Errors. Mistakes. Gaffs. We worry about them. Try to avoid them. But they lurk and get us when we’re not looking. When our mistakes teach us something, they have value. When they don’t, we’ve failed ourselves.

“If you never make a mistake, you aren’t doing anything.”

That’s a great adage. I know people who:

  • Can’t decide or act for fear of making a mistake
  • Work in dread that they will make an error
  • Avoid the “risk” of a new opportunity 

Mistakes (even other people’s) are great teachers. That’s how you’ve been learning all along, from riding a bike to negotiating a good car deal.

Trial and error is a good thing. It’s how we figure things out.

Since we aren’t made to be perfect, we make mistakes. If you keep making the same mistakes, that’s a problem. Repeated gaffs will end up on your performance appraisal. So you’ll need to fix that:

  • Improve your job skills and/or knowledge 
  • Pay attention to the details
  • Care about doing things right
  • Use established work processes
  • Ask, if you don’t know, before you act 

Your employer’s big concern is the cost of error, and it should be. The consequences of mistakes can be:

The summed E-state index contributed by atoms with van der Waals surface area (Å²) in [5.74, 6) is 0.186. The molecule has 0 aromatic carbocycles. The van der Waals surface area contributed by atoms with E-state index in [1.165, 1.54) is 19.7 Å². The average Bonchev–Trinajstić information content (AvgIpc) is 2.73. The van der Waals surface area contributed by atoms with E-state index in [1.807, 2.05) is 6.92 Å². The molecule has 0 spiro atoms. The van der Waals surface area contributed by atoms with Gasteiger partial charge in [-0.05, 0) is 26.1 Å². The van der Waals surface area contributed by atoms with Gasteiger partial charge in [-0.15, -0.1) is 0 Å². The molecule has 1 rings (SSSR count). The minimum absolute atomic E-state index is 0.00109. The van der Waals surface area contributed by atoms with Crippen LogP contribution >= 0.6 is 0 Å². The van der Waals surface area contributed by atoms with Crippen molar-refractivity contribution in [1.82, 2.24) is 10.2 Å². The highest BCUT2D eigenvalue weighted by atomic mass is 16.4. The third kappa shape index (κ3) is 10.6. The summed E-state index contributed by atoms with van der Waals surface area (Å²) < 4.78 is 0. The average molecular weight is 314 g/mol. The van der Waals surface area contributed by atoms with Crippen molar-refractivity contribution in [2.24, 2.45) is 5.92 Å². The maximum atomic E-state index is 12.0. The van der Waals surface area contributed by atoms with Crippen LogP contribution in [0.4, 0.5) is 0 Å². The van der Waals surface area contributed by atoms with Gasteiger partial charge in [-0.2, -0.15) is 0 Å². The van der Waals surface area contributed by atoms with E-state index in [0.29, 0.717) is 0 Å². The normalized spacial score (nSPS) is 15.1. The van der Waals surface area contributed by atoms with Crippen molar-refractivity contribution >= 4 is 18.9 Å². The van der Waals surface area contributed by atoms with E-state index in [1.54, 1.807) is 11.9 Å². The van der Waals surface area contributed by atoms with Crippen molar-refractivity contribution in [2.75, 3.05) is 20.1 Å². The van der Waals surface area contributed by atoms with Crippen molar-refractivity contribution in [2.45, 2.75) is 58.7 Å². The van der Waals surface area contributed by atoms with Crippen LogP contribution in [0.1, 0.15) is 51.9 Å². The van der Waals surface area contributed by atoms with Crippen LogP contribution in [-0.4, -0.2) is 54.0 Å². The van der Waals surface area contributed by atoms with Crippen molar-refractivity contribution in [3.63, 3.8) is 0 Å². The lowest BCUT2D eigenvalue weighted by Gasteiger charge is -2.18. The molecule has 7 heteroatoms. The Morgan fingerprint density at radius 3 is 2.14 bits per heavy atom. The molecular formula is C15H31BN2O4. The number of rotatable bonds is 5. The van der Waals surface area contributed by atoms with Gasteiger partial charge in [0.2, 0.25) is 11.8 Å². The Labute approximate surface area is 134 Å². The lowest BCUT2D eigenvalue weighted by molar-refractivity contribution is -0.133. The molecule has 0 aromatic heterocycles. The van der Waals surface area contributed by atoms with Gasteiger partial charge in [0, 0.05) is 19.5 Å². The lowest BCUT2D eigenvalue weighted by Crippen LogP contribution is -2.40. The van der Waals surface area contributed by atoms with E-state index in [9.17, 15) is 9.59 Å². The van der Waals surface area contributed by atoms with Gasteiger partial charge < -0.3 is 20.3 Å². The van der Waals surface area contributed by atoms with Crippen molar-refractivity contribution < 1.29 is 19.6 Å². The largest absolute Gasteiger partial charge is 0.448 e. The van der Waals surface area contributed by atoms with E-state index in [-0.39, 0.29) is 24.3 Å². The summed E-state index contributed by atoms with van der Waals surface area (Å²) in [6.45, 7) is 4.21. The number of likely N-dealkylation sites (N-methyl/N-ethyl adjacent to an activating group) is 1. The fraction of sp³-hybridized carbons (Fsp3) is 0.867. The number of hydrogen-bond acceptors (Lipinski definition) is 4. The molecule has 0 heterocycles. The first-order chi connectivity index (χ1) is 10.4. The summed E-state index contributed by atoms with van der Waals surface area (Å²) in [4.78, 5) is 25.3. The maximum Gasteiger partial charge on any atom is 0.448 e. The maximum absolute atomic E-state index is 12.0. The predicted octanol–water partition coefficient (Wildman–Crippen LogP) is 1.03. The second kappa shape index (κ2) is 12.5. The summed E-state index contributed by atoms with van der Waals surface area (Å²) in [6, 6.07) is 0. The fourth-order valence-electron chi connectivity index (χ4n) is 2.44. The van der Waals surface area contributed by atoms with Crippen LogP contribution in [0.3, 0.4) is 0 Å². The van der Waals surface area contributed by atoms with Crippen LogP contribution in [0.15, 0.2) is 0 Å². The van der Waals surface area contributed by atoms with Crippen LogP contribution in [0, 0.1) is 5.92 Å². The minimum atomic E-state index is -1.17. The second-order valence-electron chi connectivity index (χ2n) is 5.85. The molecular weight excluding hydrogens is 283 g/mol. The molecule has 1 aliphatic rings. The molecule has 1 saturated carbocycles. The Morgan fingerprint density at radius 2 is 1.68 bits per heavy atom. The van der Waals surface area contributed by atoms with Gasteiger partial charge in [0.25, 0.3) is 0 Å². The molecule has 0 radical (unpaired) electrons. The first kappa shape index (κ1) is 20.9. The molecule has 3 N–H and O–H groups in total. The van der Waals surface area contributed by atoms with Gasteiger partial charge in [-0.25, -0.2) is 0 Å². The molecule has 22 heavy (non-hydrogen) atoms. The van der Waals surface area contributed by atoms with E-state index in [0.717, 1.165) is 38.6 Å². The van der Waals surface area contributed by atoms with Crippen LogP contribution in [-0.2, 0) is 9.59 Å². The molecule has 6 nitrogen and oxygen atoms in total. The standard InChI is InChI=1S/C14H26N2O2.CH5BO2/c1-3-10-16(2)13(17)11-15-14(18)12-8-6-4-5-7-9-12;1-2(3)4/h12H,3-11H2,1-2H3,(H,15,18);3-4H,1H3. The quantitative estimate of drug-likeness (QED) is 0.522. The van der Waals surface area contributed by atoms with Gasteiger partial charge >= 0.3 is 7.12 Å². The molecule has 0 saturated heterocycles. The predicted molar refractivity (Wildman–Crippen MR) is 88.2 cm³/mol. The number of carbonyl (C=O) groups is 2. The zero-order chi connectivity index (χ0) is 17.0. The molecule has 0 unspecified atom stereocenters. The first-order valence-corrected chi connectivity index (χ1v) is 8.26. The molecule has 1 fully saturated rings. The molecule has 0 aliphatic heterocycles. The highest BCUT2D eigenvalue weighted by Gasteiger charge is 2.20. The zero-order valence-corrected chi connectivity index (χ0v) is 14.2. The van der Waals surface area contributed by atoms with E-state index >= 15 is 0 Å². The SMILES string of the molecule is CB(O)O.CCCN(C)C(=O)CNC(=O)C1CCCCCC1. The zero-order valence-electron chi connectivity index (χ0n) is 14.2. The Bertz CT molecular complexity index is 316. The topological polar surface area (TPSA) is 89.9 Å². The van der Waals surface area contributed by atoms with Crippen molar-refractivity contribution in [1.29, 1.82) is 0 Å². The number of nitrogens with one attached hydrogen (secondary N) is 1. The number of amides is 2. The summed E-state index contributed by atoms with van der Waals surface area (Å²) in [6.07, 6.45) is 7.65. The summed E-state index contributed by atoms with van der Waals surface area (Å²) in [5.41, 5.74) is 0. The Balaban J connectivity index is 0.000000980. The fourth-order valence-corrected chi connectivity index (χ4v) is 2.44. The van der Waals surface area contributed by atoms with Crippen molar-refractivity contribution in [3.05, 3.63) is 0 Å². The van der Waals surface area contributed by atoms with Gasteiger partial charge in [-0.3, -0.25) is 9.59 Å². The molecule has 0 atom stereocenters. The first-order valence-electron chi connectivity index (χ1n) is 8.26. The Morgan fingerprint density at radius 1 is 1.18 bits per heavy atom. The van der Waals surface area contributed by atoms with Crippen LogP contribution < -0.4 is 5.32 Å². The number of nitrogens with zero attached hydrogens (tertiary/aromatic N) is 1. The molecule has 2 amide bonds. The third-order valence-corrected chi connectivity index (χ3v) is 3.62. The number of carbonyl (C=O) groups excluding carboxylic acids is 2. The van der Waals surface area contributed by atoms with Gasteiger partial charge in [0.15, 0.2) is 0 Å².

• Loss of revenue or time
  • Disruption to customers and other employees
  • Regulation or code violation penalties/fines
  • Financial impacts or law suits
  • Loss of productivity or damaged equipment 

Now think about your job. What are the potential consequences of errors that you might make? If you kept making them, how would they affect the ability of your work group, your boss, your peers and you to be successful?

Little mistakes can add up, but only if we don’t care about fixing them. That’s why supervisor feedback is so important. No one goes to work wanting to make mistakes, but when we do, we need to be told so we won’t repeat them.

For most of us, the likelihood of making a catastrophic error is pretty small.  

All mistakes are not created equal.